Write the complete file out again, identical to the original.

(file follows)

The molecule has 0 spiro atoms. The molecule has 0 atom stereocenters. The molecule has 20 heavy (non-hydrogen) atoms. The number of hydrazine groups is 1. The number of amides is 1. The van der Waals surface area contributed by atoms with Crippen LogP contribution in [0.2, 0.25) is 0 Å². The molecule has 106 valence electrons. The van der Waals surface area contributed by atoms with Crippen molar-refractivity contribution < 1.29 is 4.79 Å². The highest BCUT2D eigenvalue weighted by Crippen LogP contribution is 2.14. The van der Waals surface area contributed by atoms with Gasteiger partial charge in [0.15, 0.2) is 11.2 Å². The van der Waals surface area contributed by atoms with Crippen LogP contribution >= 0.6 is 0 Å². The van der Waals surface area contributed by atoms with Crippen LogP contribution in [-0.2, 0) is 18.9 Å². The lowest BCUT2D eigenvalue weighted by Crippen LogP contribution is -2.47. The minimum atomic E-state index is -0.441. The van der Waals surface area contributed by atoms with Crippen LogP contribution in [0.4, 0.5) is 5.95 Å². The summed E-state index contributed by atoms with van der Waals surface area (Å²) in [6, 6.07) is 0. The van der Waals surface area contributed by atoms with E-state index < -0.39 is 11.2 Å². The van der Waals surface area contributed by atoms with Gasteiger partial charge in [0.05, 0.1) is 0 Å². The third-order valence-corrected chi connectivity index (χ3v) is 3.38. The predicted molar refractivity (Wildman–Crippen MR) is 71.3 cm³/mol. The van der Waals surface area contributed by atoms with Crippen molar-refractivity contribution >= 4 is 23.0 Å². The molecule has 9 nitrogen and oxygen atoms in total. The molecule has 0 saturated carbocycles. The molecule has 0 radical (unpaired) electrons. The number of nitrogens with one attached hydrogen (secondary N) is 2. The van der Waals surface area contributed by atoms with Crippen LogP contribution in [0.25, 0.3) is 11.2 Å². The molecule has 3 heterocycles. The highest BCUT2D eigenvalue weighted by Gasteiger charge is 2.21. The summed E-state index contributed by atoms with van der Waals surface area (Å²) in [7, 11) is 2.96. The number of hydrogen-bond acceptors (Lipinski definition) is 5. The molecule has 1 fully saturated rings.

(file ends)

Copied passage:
The molecule has 0 spiro atoms. The molecule has 0 atom stereocenters. The molecule has 20 heavy (non-hydrogen) atoms. The number of hydrazine groups is 1. The number of amides is 1. The van der Waals surface area contributed by atoms with Crippen LogP contribution in [0.2, 0.25) is 0 Å². The molecule has 106 valence electrons. The van der Waals surface area contributed by atoms with Crippen molar-refractivity contribution < 1.29 is 4.79 Å². The highest BCUT2D eigenvalue weighted by Crippen LogP contribution is 2.14. The van der Waals surface area contributed by atoms with Gasteiger partial charge in [0.15, 0.2) is 11.2 Å². The van der Waals surface area contributed by atoms with Crippen LogP contribution >= 0.6 is 0 Å². The van der Waals surface area contributed by atoms with Crippen LogP contribution in [-0.2, 0) is 18.9 Å². The lowest BCUT2D eigenvalue weighted by Crippen LogP contribution is -2.47. The minimum atomic E-state index is -0.441. The van der Waals surface area contributed by atoms with Crippen LogP contribution in [0.4, 0.5) is 5.95 Å². The summed E-state index contributed by atoms with van der Waals surface area (Å²) in [6, 6.07) is 0. The van der Waals surface area contributed by atoms with E-state index < -0.39 is 11.2 Å². The van der Waals surface area contributed by atoms with Gasteiger partial charge in [0.05, 0.1) is 0 Å². The third-order valence-corrected chi connectivity index (χ3v) is 3.38. The predicted molar refractivity (Wildman–Crippen MR) is 71.3 cm³/mol. The van der Waals surface area contributed by atoms with Crippen molar-refractivity contribution >= 4 is 23.0 Å². The molecule has 9 nitrogen and oxygen atoms in total. The molecule has 0 saturated carbocycles. The molecule has 0 radical (unpaired) electrons. The number of nitrogens with one attached hydrogen (secondary N) is 2. The van der Waals surface area contributed by atoms with Crippen LogP contribution in [0.25, 0.3) is 11.2 Å². The molecule has 3 heterocycles. The highest BCUT2D eigenvalue weighted by Gasteiger charge is 2.21. The summed E-state index contributed by atoms with van der Waals surface area (Å²) in [7, 11) is 2.96. The number of hydrogen-bond acceptors (Lipinski definition) is 5. The molecule has 1 fully saturated rings.